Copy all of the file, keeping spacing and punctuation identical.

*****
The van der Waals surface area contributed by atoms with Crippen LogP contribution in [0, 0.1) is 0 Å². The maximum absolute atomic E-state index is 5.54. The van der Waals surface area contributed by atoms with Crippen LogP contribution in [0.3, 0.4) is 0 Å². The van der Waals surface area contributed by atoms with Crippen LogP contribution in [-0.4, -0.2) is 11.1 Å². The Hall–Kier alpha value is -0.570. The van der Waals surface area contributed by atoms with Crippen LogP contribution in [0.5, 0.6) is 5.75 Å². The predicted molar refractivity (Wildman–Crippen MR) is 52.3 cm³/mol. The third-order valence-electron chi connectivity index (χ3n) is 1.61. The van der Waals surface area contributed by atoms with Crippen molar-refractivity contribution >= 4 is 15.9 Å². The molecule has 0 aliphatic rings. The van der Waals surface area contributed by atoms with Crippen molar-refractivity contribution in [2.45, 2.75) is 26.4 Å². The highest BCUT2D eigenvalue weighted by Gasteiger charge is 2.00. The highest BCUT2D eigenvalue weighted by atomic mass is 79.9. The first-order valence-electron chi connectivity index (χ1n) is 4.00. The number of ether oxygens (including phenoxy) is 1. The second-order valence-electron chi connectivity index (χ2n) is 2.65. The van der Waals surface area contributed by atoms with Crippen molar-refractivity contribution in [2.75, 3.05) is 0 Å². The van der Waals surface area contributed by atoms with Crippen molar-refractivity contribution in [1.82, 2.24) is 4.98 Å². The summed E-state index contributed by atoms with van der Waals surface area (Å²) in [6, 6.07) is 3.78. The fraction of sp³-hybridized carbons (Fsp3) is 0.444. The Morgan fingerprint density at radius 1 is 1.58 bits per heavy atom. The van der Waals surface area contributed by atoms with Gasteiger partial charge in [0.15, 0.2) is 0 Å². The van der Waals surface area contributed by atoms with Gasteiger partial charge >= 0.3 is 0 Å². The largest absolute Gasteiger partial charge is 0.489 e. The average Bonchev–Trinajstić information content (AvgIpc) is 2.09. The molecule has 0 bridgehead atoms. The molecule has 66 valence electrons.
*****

The van der Waals surface area contributed by atoms with Crippen LogP contribution in [0, 0.1) is 0 Å². The maximum absolute atomic E-state index is 5.54. The van der Waals surface area contributed by atoms with Crippen LogP contribution in [0.3, 0.4) is 0 Å². The van der Waals surface area contributed by atoms with Crippen LogP contribution in [-0.4, -0.2) is 11.1 Å². The Hall–Kier alpha value is -0.570. The van der Waals surface area contributed by atoms with Crippen LogP contribution in [0.5, 0.6) is 5.75 Å². The predicted molar refractivity (Wildman–Crippen MR) is 52.3 cm³/mol. The third-order valence-electron chi connectivity index (χ3n) is 1.61. The van der Waals surface area contributed by atoms with Crippen molar-refractivity contribution >= 4 is 15.9 Å². The molecule has 0 aliphatic rings. The van der Waals surface area contributed by atoms with Crippen molar-refractivity contribution in [2.45, 2.75) is 26.4 Å². The highest BCUT2D eigenvalue weighted by Gasteiger charge is 2.00. The highest BCUT2D eigenvalue weighted by atomic mass is 79.9. The first-order valence-electron chi connectivity index (χ1n) is 4.00. The number of ether oxygens (including phenoxy) is 1. The second-order valence-electron chi connectivity index (χ2n) is 2.65. The van der Waals surface area contributed by atoms with Crippen molar-refractivity contribution in [2.75, 3.05) is 0 Å². The van der Waals surface area contributed by atoms with Crippen molar-refractivity contribution in [1.82, 2.24) is 4.98 Å². The summed E-state index contributed by atoms with van der Waals surface area (Å²) in [6, 6.07) is 3.78. The fraction of sp³-hybridized carbons (Fsp3) is 0.444. The Morgan fingerprint density at radius 1 is 1.58 bits per heavy atom. The van der Waals surface area contributed by atoms with Gasteiger partial charge in [0.15, 0.2) is 0 Å². The van der Waals surface area contributed by atoms with Gasteiger partial charge >= 0.3 is 0 Å². The largest absolute Gasteiger partial charge is 0.489 e. The average Bonchev–Trinajstić information content (AvgIpc) is 2.09. The molecule has 0 bridgehead atoms. The molecule has 66 valence electrons.